starring Margot Robbie, Ryan Gosling, America Ferrera, Will Ferrell
written by Greta Gerwig & Noah Baumbach
directed by Greta Gerwig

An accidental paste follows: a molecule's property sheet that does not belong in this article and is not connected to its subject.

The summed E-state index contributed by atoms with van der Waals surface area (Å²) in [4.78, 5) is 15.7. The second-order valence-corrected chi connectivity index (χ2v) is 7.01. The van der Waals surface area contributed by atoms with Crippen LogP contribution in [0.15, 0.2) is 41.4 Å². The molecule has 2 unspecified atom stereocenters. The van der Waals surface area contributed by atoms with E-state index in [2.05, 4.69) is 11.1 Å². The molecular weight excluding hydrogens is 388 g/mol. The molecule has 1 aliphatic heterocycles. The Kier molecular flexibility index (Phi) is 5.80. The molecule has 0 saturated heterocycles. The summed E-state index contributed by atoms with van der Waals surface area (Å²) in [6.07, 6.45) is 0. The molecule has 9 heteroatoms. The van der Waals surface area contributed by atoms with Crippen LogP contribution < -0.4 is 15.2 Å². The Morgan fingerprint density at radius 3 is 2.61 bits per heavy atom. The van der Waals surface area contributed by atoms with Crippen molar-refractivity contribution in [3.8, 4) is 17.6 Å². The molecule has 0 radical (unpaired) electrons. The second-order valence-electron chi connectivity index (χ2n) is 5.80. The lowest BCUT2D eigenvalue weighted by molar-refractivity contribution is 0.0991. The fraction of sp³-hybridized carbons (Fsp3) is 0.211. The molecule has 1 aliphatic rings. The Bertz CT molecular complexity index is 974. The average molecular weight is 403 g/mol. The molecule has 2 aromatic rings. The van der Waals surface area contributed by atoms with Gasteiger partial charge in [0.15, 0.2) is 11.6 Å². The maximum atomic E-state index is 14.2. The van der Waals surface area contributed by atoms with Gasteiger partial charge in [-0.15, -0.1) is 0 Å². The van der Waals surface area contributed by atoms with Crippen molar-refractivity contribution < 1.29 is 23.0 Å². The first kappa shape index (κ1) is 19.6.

by Walter Chaw Margot Robbie is so good in good movies--and she's also in Greta Gerwig's smug, self-congratulatory, painfully obvious, subtext-free screed Barbie, playing Mattel's signature doll-for-girls, which, despite occasional attempts at empowerment, are still primarily thought of as regressive artifacts of a reductionist patriarchy. Does this review immediately sound like a didactic thesis more appropriate for a freshman-level gender-studies course? One that condescends to presume neither prior knowledge nor scholarship but rather hopes to build consensus through the most basic of shared sociological experiences, catchphrases, and facile platitudes? Well, fight fire with fire, I guess. It's tough to sit through populist groaners like Barbie because it's right about the wrongs it's angry about, but in the act of being right, it validates the criticisms of the worst people in the world--a strident preach to the choir that embitters the villains while actually showing those same incels, rapists, corporate stooges, and other clinically-twisted narcissists an uncomfortable amount of grace and mercy. I'm sympathetic, don't get me wrong. But while I think it's a long and rocky road to make something thorned and substantive out of a corporate icon under the supervision and financial control of said corporation, I'm of the mind that you might have been better off asking, say, Andrea Arnold to give it a go instead of Gerwig. Someone good, I mean. That is, if you were ever really serious about meaningful subversion as opposed to the stealth launch of your plastic-based cinematic universe using a name with a perplexing niche pedigree as the frictionless, candy-coated disguise for your rapacious intentions.